Honda Accord Tourer
It’s one of the most stylish estates around – so here’s all you need to know to get a great deal
Honda buyers have taken reliability and build quality for granted for years. But when the Accord Tourer arrived four years ago, it brought a winning blend of style and practicality to the mix.
Bigger and more upmarket than its predecessor, the model finally gave prestige competitors from Audi and Mercedes a run for their money.
Sadly, all this came at a price, so used examples are more expensive than rivals from Ford or Vauxhall. But that doesn’t make the Tourer poor value, and it’s a superb buy.
History The seventh-generation Accord arrived in UK showrooms at the end of 2002 as a four-door saloon – with a choice of 2.0 or 2.4-litre petrol engines.
In March 2003, the load-lugging Tourer arrived, and became the first car to use Honda’s in-house 2.2-litre diesel engine. Apart from a facelift in December 2005, there’s been little change to this winning formula.
The update included a new front bumper and grille, plus a revised facia and steering wheel. It also coincided with the introduction of a fresh range-topping trim specification, the EX, which includes advanced features such as Adaptive Cruise Control and Lane Keep Assist System.
More reviews for Accord Saloon
How much? Early, high-mileage Tourers can cost as little as £5,000, but they’re very rare at this price and will have done around 100,000 miles. You’ll need a budget of £8,000 to have a decent choice of cars with average mileage, and autos typically cost between £200-£400 more than manuals.
Facelifted Accords start from 55-plate onwards and the cheapest cars are petrol powered. A 2.0-litre VTEC SE is likely to cost around £11,000, but the equivalent diesel is £2,000 more. Late used models with a high spec cost up to £24,000 – but for that, you could also buy a pre-registered example, with no more than delivery mileage.
Running costs All Accords need attention every 12 months or 12,500 miles. However, diesel models are generally pricier to maintain, except for the 75,000-mile service – when only the petrol version needs an expensive cambelt change.
Services are typically around £200 for the first, third and fifth, £300 for the second and fourth, and £400 for the 75,000-miler. There is also a coolant swap every 120,000 miles or 10 years (£50), and it’s recommended that the air-con is recharged every four years, which will be around £75. The brake fluid should be renewed at three-year intervals, but that is already figured into the service costs. Any 2.4-litre petrol car registered after 23 March 2006 falls into Band G for emissions, so its VED is £300. Diesels aren’t affected, but if you want one for its economy, remember it’ll cost you more.
What to look for Oil consumption on diesel models can be high, at up to a litre every 600 miles. However, the oil-burner offers the same refinement as the 2.4-litre petrol powerplant, delivers superior economy and has much more torque. What’s more, it keeps its value better – so it makes the more sensible buy overall.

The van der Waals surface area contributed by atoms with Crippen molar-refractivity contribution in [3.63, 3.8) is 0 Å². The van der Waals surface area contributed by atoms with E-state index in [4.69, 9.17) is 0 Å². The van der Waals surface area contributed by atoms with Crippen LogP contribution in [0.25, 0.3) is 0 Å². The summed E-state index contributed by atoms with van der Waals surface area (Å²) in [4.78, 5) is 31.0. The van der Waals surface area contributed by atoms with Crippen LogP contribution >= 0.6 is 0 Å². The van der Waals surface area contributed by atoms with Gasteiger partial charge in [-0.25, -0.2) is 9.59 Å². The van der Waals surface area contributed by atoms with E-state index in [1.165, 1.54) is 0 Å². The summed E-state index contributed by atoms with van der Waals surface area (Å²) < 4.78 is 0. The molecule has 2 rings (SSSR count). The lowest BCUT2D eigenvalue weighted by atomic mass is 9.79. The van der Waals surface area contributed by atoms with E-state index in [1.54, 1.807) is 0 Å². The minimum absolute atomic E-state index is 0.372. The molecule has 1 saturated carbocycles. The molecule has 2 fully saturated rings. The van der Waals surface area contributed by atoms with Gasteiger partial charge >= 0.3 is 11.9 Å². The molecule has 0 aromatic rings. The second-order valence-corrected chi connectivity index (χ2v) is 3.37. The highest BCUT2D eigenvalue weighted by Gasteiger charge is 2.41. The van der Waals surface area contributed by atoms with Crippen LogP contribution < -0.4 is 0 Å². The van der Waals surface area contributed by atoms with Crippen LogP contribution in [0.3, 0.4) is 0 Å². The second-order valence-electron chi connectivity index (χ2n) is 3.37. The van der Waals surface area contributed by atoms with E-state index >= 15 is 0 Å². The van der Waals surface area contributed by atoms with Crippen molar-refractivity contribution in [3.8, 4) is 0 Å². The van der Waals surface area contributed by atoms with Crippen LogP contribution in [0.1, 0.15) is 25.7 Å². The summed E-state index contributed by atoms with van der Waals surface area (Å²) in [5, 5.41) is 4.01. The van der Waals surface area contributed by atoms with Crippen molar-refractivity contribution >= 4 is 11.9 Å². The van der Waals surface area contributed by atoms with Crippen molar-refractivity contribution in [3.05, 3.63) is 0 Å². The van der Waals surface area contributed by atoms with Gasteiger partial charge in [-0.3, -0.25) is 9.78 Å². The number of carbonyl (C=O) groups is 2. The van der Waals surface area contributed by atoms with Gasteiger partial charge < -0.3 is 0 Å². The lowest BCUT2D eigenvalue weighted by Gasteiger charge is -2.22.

Alternatives You’re spoiled for choice here, but it’s hard to beat the space and value offered by the Vauxhall Vectra.
While the recently replaced Ford Mondeo stands up as an ultra-cheap option, you might also want to consider the slightly more costly Mazda 6.
None of the Honda’s German rivals is able to match the Tourer’s luggage capacity or its sheer value for money, but the BMW 3-Series, Audi A4 and Mercedes C-Class are all worth having a look at if your budget permits. However, the closest rival to the Accord is the Volkswagen Passat, which offers a prestigious badge and excellent build quality.
Verdict Although the rival models from BMW, Mercedes and Audi are great to drive, the stylish Tourer remains a seriously desirable second-hand car and marked a big leap forward for the Japanese brand. Don’t expect to find many bargains, though, and while it’s a great load-carrier, the estate version is much rarer on forecourts than the saloon.
As a result, tracking down the right car might not be easy as you think. Take your time to search for the perfect example and you’ll be glad you did – Accord owners are enthusiastic about their motors for good reason.
- Turbo on the diesel can fail, so look for smoke coming from the exhaust.
- The Alpine sat-nav system can play up – getting it fixed will be expensive.
- Check factory-fitted 17-inch alloys are not kerbed. New ones are costly.
Recall history and Driver Power results NOVEMBER 2004: Accord models built from October 2003 to June 2004 suffered from a lack of protection to the wiring harness. However, only saloon models were affected.
APRIL 2007: Egine may cut out on models built during May 2005.
2007 DRIVER POWER: Dropped 10 places from fourth to 14th, but still a strong finish. Low running costs made it popular.